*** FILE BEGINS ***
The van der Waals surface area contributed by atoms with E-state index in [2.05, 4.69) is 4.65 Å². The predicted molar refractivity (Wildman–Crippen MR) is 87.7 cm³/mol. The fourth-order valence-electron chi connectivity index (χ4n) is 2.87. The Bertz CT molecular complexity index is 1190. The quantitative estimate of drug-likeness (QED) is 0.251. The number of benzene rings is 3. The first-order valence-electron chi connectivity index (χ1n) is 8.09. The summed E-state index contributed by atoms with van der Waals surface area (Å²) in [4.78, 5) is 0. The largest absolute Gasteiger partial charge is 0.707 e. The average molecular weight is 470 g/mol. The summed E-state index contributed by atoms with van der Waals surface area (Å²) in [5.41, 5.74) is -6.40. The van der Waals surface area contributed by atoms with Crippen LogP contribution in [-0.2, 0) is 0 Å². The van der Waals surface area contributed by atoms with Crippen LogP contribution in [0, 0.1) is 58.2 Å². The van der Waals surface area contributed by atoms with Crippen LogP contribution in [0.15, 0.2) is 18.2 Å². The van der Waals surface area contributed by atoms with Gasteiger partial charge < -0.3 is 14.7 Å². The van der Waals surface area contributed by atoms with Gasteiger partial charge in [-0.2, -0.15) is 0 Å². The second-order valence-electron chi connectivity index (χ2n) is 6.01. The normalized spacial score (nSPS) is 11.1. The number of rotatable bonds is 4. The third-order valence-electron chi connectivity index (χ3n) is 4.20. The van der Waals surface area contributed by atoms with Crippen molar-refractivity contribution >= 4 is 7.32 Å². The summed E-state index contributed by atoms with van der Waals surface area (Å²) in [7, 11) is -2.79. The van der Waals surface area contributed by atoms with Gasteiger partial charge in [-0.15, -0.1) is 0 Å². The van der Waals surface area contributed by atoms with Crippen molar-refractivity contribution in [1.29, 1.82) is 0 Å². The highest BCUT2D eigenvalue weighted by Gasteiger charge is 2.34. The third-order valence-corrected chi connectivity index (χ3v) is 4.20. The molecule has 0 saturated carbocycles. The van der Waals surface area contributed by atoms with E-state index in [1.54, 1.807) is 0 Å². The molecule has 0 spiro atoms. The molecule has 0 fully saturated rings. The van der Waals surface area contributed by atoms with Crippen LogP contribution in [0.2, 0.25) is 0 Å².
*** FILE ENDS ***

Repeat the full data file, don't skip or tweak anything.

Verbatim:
The van der Waals surface area contributed by atoms with E-state index in [2.05, 4.69) is 4.65 Å². The predicted molar refractivity (Wildman–Crippen MR) is 87.7 cm³/mol. The fourth-order valence-electron chi connectivity index (χ4n) is 2.87. The Bertz CT molecular complexity index is 1190. The quantitative estimate of drug-likeness (QED) is 0.251. The number of benzene rings is 3. The first-order valence-electron chi connectivity index (χ1n) is 8.09. The summed E-state index contributed by atoms with van der Waals surface area (Å²) in [4.78, 5) is 0. The largest absolute Gasteiger partial charge is 0.707 e. The average molecular weight is 470 g/mol. The summed E-state index contributed by atoms with van der Waals surface area (Å²) in [5.41, 5.74) is -6.40. The van der Waals surface area contributed by atoms with Crippen LogP contribution in [-0.2, 0) is 0 Å². The van der Waals surface area contributed by atoms with Crippen LogP contribution in [0, 0.1) is 58.2 Å². The van der Waals surface area contributed by atoms with Crippen LogP contribution in [0.15, 0.2) is 18.2 Å². The van der Waals surface area contributed by atoms with Gasteiger partial charge < -0.3 is 14.7 Å². The van der Waals surface area contributed by atoms with Gasteiger partial charge in [-0.2, -0.15) is 0 Å². The second-order valence-electron chi connectivity index (χ2n) is 6.01. The normalized spacial score (nSPS) is 11.1. The number of rotatable bonds is 4. The third-order valence-electron chi connectivity index (χ3n) is 4.20. The van der Waals surface area contributed by atoms with Crippen molar-refractivity contribution >= 4 is 7.32 Å². The summed E-state index contributed by atoms with van der Waals surface area (Å²) in [7, 11) is -2.79. The van der Waals surface area contributed by atoms with Gasteiger partial charge in [-0.15, -0.1) is 0 Å². The van der Waals surface area contributed by atoms with Crippen molar-refractivity contribution in [1.29, 1.82) is 0 Å². The highest BCUT2D eigenvalue weighted by Gasteiger charge is 2.34. The third-order valence-corrected chi connectivity index (χ3v) is 4.20. The molecule has 0 saturated carbocycles. The van der Waals surface area contributed by atoms with E-state index in [1.54, 1.807) is 0 Å². The molecule has 0 spiro atoms. The molecule has 0 fully saturated rings. The van der Waals surface area contributed by atoms with Crippen LogP contribution in [0.2, 0.25) is 0 Å².